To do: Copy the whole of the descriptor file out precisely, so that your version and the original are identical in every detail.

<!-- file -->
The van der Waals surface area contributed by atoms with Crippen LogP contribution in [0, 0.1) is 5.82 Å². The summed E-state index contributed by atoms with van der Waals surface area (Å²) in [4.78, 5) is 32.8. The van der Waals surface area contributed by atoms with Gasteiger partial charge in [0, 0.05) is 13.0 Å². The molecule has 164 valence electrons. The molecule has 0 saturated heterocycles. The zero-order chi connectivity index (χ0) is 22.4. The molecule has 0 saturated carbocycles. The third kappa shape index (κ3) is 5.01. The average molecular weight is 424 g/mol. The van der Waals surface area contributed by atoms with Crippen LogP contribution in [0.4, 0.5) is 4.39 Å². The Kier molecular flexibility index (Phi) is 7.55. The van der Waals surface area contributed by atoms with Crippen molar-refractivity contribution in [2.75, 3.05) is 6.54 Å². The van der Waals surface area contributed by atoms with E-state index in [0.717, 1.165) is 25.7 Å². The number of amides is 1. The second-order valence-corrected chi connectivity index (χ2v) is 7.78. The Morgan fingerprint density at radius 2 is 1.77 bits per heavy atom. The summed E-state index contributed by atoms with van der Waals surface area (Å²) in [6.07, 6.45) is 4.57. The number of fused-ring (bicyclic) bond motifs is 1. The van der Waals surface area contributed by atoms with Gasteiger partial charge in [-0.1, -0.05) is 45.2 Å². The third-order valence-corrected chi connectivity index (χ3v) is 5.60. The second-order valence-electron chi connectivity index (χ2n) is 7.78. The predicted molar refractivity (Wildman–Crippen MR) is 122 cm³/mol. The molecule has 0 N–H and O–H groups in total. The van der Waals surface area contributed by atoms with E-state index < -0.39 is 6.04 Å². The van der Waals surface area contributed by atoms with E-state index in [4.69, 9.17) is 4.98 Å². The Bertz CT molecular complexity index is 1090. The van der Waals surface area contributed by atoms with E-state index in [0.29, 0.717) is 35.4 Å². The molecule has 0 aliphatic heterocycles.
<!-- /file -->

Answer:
The van der Waals surface area contributed by atoms with Crippen LogP contribution in [0, 0.1) is 5.82 Å². The summed E-state index contributed by atoms with van der Waals surface area (Å²) in [4.78, 5) is 32.8. The van der Waals surface area contributed by atoms with Gasteiger partial charge in [0, 0.05) is 13.0 Å². The molecule has 164 valence electrons. The molecule has 0 saturated heterocycles. The zero-order chi connectivity index (χ0) is 22.4. The molecule has 0 saturated carbocycles. The third kappa shape index (κ3) is 5.01. The average molecular weight is 424 g/mol. The van der Waals surface area contributed by atoms with Crippen LogP contribution in [0.4, 0.5) is 4.39 Å². The Kier molecular flexibility index (Phi) is 7.55. The van der Waals surface area contributed by atoms with Crippen molar-refractivity contribution in [2.75, 3.05) is 6.54 Å². The van der Waals surface area contributed by atoms with E-state index in [0.717, 1.165) is 25.7 Å². The number of amides is 1. The second-order valence-corrected chi connectivity index (χ2v) is 7.78. The Morgan fingerprint density at radius 2 is 1.77 bits per heavy atom. The summed E-state index contributed by atoms with van der Waals surface area (Å²) in [6.07, 6.45) is 4.57. The number of fused-ring (bicyclic) bond motifs is 1. The van der Waals surface area contributed by atoms with Gasteiger partial charge in [-0.1, -0.05) is 45.2 Å². The third-order valence-corrected chi connectivity index (χ3v) is 5.60. The second-order valence-electron chi connectivity index (χ2n) is 7.78. The predicted molar refractivity (Wildman–Crippen MR) is 122 cm³/mol. The molecule has 0 N–H and O–H groups in total. The van der Waals surface area contributed by atoms with E-state index < -0.39 is 6.04 Å². The van der Waals surface area contributed by atoms with E-state index in [4.69, 9.17) is 4.98 Å². The Bertz CT molecular complexity index is 1090. The van der Waals surface area contributed by atoms with E-state index in [0.29, 0.717) is 35.4 Å². The molecule has 0 aliphatic heterocycles.